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3. Chapter III.
"Come, shall we go and kill us venison?
As You Like It, II.i.21-25
Hurry Harry thought more of the beauties of Judith Hutter than of those of the Glimmerglass and its accompanying scenery. As soon as he had taken a sufficiently intimate survey of floating Tom's implements, therefore, he summoned his companion to the canoe, that they might go down the lake in quest of the family. Previously to embarking, however, Hurry carefully examined the whole of the northern end of the water with an indifferent ship's glass, that formed a part of Hutter's effects. In this scrutiny, no part of the shore was overlooked; the bays and points in particular being subjected to a closer inquiry than the rest of the wooded boundary.
"'Tis as I thought," said Hurry, laying aside the glass, "the old fellow is drifting about the south end this fine weather, and has left the castle to defend itself. Well, now we know that he is not up this-a-way, 'twill be but a small matter to paddle down and hunt him up in his hiding-place."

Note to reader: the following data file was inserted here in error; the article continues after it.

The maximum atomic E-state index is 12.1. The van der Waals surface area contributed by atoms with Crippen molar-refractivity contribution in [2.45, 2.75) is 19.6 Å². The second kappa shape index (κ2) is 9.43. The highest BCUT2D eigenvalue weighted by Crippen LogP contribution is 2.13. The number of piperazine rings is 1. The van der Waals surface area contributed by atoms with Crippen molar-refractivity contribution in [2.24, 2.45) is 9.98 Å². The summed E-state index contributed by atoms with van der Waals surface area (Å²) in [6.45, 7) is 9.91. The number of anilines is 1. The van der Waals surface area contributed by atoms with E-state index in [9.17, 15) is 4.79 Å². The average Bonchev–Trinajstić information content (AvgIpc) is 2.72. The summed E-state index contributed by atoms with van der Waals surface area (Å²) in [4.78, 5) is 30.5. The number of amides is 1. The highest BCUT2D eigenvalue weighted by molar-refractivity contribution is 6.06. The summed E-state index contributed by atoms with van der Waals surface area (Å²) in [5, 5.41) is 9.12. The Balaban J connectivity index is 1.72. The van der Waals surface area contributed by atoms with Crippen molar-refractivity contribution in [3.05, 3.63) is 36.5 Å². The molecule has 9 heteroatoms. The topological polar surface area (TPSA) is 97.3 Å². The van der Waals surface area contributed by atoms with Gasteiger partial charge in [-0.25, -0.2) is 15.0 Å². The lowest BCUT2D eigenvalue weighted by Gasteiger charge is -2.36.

"Does Master Hutter think it necessary to burrow on this lake?" inquired Deerslayer, as he followed his companion into the canoe; "to my eye it is such a solitude as one might open his whole soul in, and fear no one to disarrange his thoughts or his worship."
"You forget your friends the Mingos, and all the French savages. Is there a spot on 'arth, Deerslayer, to which them disquiet rogues don't go? Where is the lake, or even the deer lick, that the blackguards don't find out, and having found out, don't, sooner or later, discolour its water with blood."
"I hear no good character of 'em, sartainly, friend Hurry, though I've never been called on, yet, to meet them, or any other mortal, on the warpath. I dare to say that such a lovely spot as this, would not be likely to be overlooked by such plunderers, for, though I've not been in the way of quarreling with them tribes myself, the Delawares give me such an account of 'em that I've pretty much set 'em down in my own mind, as thorough miscreants."
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